Democrat and Chronicle from Rochester, New York on January 18, 1972 · Page 16
Get access to this page with a Free Trial

A Publisher Extra Newspaper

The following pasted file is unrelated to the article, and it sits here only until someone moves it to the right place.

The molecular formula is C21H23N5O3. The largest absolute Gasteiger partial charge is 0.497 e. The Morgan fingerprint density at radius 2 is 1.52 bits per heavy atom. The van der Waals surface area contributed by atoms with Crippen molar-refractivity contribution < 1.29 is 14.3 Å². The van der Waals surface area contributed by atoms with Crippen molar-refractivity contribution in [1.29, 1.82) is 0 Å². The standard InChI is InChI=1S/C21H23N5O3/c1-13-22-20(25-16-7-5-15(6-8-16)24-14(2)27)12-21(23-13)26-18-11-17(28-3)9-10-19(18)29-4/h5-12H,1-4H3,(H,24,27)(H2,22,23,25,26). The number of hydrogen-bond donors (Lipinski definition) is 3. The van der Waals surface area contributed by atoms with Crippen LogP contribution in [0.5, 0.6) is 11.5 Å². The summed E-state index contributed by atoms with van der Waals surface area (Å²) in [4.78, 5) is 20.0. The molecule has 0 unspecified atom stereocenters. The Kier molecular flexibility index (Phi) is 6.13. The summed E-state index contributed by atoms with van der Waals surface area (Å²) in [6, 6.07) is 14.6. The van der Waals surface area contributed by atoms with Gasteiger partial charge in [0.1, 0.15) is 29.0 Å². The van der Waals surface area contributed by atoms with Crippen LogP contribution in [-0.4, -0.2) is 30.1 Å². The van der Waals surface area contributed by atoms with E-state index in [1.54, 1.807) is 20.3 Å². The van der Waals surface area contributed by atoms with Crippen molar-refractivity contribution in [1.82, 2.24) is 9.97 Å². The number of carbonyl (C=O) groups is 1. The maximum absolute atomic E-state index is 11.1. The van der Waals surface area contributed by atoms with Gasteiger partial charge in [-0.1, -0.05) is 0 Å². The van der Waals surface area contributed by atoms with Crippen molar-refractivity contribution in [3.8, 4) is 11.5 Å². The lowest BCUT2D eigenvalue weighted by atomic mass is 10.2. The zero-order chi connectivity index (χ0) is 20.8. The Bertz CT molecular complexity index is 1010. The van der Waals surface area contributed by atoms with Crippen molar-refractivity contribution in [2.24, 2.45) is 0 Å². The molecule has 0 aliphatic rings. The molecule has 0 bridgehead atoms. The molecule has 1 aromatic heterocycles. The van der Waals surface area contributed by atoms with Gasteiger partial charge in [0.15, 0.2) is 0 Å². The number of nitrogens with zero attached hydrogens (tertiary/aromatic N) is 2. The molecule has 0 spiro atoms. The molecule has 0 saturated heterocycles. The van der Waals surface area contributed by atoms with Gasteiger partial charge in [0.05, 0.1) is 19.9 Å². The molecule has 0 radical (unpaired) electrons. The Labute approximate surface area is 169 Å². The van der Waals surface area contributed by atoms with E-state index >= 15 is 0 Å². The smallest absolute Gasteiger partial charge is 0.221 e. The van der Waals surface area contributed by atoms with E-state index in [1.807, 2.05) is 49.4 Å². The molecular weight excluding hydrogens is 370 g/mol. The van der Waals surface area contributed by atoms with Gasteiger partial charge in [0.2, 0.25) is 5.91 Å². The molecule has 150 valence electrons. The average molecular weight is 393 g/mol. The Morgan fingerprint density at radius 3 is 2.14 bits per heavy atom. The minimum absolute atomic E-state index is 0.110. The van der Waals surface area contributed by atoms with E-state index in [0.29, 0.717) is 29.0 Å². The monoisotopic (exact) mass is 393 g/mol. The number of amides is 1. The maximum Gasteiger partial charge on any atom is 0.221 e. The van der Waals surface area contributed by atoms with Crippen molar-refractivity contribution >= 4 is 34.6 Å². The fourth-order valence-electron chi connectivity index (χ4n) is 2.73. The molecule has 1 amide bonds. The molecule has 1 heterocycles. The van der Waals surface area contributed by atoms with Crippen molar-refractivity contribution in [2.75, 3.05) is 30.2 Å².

Democrat and Chronicle from Rochester, New York · Page 16

Publication:
Location:
Rochester, New York
Issue Date:
Tuesday, January 18, 1972
Page:
Page 16
Start Free Trial
Cancel